The Children’s Internet Protection Act, or CIPA, was enacted in 2000 to address lawmakers’ concerns that federal funds could be used to support the viewing of illegal or harmful material. CIPA applies only to libraries applying for certain types of funding. Libraries applying for E-rate funding in any category but Telecommunications (Internet Access or Internal Connections) must comply with CIPA, as do libraries applying for funding for computers or Internet access through LSTA.
CIPA includes three components:
1. Technology protection measure. This portion of the law requires that all library computers must be filtered, including staff computers. The filter is required to block images (visual depictions only, not words or text) that are classified as (a) obscene, (b) child pornography, or (c) harmful to minors (those 16 and under).
2. Internet Safety Policy. This is a policy regulating Internet access in the library. Sample policies can be found on KDLA’s sample policies page. The second example in the Internet Use Policy contains the language required by CIPA. The policy must address these 5 elements:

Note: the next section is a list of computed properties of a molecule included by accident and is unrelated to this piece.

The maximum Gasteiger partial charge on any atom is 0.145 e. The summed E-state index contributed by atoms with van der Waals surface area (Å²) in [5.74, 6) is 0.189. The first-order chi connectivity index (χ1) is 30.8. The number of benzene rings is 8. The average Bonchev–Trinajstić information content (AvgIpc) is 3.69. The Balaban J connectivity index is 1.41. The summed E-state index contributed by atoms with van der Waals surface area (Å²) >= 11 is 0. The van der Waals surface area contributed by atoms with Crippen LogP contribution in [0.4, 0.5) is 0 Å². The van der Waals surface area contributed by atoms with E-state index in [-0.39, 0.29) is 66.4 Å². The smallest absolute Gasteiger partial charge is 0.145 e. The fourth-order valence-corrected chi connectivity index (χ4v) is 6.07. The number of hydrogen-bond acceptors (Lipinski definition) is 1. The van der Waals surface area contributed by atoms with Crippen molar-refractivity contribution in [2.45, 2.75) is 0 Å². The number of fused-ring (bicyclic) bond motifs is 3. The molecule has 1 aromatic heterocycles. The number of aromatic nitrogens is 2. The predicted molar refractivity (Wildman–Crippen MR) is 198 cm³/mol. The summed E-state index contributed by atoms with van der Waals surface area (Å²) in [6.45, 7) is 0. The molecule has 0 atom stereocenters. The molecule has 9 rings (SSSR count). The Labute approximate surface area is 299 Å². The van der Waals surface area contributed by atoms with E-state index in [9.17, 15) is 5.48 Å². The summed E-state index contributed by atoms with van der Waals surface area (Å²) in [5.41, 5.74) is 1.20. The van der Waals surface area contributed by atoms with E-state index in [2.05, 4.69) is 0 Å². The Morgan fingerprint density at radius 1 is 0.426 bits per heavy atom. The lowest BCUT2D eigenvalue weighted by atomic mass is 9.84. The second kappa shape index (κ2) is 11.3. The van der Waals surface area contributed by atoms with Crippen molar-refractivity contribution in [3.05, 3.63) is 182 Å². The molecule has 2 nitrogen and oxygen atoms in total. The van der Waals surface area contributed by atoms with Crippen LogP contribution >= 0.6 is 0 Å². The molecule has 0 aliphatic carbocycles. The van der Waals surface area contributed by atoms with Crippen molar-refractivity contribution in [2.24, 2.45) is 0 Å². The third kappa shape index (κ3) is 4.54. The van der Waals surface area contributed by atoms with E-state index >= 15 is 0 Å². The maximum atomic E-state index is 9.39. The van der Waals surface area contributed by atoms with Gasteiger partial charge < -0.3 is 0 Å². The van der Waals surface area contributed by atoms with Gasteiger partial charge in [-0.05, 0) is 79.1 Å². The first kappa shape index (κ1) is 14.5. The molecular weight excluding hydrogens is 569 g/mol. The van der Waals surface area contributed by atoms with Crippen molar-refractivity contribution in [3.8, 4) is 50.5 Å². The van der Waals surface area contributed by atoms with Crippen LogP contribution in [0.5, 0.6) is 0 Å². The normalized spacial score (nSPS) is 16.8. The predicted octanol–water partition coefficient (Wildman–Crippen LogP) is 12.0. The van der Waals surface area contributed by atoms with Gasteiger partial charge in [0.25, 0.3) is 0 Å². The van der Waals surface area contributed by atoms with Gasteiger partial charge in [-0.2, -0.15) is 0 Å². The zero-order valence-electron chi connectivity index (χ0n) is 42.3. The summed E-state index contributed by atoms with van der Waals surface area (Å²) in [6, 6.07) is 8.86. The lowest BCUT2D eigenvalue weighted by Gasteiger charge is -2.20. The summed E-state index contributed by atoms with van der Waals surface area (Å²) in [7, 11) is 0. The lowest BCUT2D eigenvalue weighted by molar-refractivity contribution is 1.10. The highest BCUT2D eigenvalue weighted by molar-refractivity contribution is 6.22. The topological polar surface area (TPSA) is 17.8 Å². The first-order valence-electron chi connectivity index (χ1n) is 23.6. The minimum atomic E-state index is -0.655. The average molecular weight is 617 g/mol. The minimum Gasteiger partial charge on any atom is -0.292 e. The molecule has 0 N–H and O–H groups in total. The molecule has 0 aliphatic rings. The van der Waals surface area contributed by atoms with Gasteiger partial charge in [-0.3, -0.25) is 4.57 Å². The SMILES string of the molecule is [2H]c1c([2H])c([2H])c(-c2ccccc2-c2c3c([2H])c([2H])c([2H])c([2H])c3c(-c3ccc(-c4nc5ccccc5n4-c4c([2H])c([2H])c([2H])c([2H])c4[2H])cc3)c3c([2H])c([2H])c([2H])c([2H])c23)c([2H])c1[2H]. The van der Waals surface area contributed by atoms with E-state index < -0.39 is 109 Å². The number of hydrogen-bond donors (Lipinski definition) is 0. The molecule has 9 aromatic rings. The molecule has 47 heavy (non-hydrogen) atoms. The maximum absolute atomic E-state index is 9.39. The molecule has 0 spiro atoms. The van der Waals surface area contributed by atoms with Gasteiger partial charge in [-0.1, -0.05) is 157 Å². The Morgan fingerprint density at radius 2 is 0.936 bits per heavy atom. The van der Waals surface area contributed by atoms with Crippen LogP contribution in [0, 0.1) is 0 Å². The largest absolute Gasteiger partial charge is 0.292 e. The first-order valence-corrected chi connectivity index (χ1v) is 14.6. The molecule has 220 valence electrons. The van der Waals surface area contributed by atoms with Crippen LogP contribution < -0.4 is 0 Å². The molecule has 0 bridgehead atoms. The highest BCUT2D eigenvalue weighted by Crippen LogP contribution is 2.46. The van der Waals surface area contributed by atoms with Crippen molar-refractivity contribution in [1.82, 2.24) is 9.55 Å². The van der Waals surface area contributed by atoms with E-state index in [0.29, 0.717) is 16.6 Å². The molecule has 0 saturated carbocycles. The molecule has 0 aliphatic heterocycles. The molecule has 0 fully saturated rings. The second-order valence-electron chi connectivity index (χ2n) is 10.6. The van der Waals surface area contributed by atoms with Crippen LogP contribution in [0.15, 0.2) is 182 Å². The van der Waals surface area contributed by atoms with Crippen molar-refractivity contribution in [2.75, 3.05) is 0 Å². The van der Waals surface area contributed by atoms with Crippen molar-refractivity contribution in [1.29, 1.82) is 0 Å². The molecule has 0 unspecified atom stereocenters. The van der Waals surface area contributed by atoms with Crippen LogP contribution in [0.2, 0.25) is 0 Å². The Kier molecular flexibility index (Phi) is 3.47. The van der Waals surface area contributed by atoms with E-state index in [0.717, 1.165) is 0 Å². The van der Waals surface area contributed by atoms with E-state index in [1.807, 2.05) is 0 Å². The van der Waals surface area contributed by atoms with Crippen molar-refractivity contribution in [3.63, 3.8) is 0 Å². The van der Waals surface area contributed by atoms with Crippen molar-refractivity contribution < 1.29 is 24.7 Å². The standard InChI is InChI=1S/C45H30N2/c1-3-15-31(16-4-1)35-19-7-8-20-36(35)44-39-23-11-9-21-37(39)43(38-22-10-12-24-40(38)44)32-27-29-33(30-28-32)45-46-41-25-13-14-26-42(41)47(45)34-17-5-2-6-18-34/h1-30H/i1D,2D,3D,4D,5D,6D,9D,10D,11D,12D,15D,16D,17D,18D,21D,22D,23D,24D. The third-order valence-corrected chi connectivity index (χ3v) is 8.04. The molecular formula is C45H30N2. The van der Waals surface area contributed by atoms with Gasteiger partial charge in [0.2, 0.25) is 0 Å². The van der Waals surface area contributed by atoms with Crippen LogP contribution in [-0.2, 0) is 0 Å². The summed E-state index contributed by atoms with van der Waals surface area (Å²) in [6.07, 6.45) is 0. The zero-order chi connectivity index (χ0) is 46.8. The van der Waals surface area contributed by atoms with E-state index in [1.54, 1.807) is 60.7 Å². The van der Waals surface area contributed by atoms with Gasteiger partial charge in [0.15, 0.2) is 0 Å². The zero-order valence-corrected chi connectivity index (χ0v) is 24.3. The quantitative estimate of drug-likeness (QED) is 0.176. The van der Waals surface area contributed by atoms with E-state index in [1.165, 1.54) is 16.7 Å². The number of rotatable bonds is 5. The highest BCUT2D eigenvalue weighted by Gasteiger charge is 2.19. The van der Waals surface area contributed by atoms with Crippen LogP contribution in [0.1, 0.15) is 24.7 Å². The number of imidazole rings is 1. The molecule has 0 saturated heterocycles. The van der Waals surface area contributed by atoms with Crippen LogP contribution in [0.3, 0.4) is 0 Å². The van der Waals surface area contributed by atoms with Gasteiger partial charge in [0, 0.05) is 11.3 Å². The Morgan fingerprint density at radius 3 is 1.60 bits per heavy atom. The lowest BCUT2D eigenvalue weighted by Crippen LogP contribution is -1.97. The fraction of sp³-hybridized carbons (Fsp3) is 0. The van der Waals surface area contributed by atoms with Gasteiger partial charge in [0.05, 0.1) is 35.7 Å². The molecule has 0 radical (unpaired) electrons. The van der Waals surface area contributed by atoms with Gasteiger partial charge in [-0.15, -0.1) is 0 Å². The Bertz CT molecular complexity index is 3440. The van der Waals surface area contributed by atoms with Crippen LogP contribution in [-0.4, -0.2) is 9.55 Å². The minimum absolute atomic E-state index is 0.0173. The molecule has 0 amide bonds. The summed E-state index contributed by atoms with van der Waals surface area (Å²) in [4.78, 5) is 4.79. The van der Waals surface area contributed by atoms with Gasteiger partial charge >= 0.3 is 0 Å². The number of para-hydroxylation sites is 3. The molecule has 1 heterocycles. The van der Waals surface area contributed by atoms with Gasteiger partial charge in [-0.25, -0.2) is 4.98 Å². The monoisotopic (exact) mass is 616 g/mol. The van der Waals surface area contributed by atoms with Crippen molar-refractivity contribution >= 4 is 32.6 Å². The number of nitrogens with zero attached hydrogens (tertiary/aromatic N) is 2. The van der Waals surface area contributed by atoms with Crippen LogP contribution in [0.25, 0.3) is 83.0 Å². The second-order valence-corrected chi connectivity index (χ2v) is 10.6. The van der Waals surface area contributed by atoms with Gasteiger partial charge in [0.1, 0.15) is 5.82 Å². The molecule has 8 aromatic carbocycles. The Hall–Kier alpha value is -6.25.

- access by minors to inappropriate matter on the Internet;
- the safety and security of minors when using electronic mail, chat rooms and other forms of direct electronic communications;
- unauthorized access, including so-called “hacking,” and other unlawful activities by minors online;
- unauthorized disclosure, use, and dissemination of personal information regarding minors; and
- measures restricting minors’ access to materials harmful to them.
3. Public Hearing. This only needs to be held once, when the CIPA-compliant Internet Safety Policy is first adopted. The hearing requirements are the same for hearings on setting tax rates.
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